After this session, you will be equipped with practical tools and tactics which will enable you and your organisation to build that bridge and increase clarity in contracting, including: 

  • What to get out of your old contract format right now 
  • A checklist for quickly optimising any contract and getting it eReady 
  • How to create an electronically optimised Key Terms table 
  • What (and who) may hold you back on your mission 
  • How to structure a futuristic contract 
  • How to increase clarity to reduce or prevent misunderstandings 

Anniken Willumsen

Anniken Willumsen

Measuring the results of plain language work – Success stories from Norway
We all “know” the benefits of plain language. Through the years, we have experienced that plain language can save time and money, and make the users satisfied. But can we prove it? One of the challenges of plain language work has traditionally been to document the concrete results. We all know that plain language is effective and user friendly, but can we actually measure the effects? Can we get the evidence in numbers and figures? And can we use the evidence to convince managers to see the importance of plain language work? In Norway we wanted to explore this, and we have encouraged public agencies and ministries to measure the effects of their plain language work.  In my presentation, I will describe the different ways some of the agencies have worked, how they measured, and the results they achieved. You will for instance learn about one municipality that saved money in elderly care, after changing the language in one letter. Another government agency could document a positive change of culture inside the agency, after measuring results due to plain language work. 


Patrick Wilson

Patrick Wilson

Clarifying board papers 
This session aims to provide you with the knowledge and confidence to present your board with the best possible paper, leading to the best outcome for you and your organisation. 

Your board is accountable for your organisation’s performance. And board papers should reflect this.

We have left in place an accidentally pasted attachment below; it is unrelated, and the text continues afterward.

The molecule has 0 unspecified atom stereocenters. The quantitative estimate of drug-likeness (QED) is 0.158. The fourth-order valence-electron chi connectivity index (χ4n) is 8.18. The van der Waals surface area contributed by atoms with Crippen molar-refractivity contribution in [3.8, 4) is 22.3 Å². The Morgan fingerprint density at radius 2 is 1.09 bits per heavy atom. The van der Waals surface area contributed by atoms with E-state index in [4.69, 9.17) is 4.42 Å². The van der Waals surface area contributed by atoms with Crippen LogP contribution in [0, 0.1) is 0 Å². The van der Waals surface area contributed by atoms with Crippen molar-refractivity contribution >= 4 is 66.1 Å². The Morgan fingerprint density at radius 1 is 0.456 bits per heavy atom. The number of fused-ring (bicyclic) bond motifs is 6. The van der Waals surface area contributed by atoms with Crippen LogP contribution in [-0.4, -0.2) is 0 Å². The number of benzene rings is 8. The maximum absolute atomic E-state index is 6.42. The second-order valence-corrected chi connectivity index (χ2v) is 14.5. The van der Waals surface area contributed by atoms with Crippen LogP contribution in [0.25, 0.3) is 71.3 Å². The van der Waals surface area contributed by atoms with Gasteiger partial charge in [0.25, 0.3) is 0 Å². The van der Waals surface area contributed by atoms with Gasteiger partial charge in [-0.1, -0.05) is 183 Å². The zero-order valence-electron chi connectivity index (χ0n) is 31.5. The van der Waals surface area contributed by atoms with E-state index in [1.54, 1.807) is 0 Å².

But we tend to write board papers in soft, flowery language. We fill board papers with clutter—‘the official language used by corporations to hide their mistakes’—that hides our paper’s purpose. This session will examine common paper writing pitfalls and how to avoid them. But we will also discuss how to:   

  • garner board support for your movement toward a plain English board pack  
  • reduce board paper length   
  • disseminate the information across your organisation, and  
  • get buy-in from the rest of the organisation. 

Kate Woodruffe

Kate Woodruffe

How ‘in respect of’ became ‘about’ 
In this session, Financial Markets Authority (FMA) head of corporate legal Vanessa Simons and strategic communications manager Kate Woodruffe will discuss why and how the FMA is working towards a plain English style. In particular they will discuss the work they are doing to improve the legal guidance the FMA produces for the financial services sector.   

Bringing people together from two different perspectives and skillsets (legal and comms) to move towards a plain English style presents some challenges for authors, editors and managers. Vanessa and Kate will share their views and experiences of those challenges and how lawyers and communicators can collaborate to make legal content easier for a general audience to understand. Delegates will be encouraged to participate in discussion during the session, and there will be a Q&A session at the end of the presentation.   

The FMA regulates New Zealand’s capital markets and financial services.  Our vision is to promote and facilitate the development of fair, efficient and transparent financial markets. Our approach to regulation is based on proactive and extensive engagement with businesses and individuals. We’ve committed to using plain English to make regulatory compliance easier, and to help New Zealanders make better investment decisions.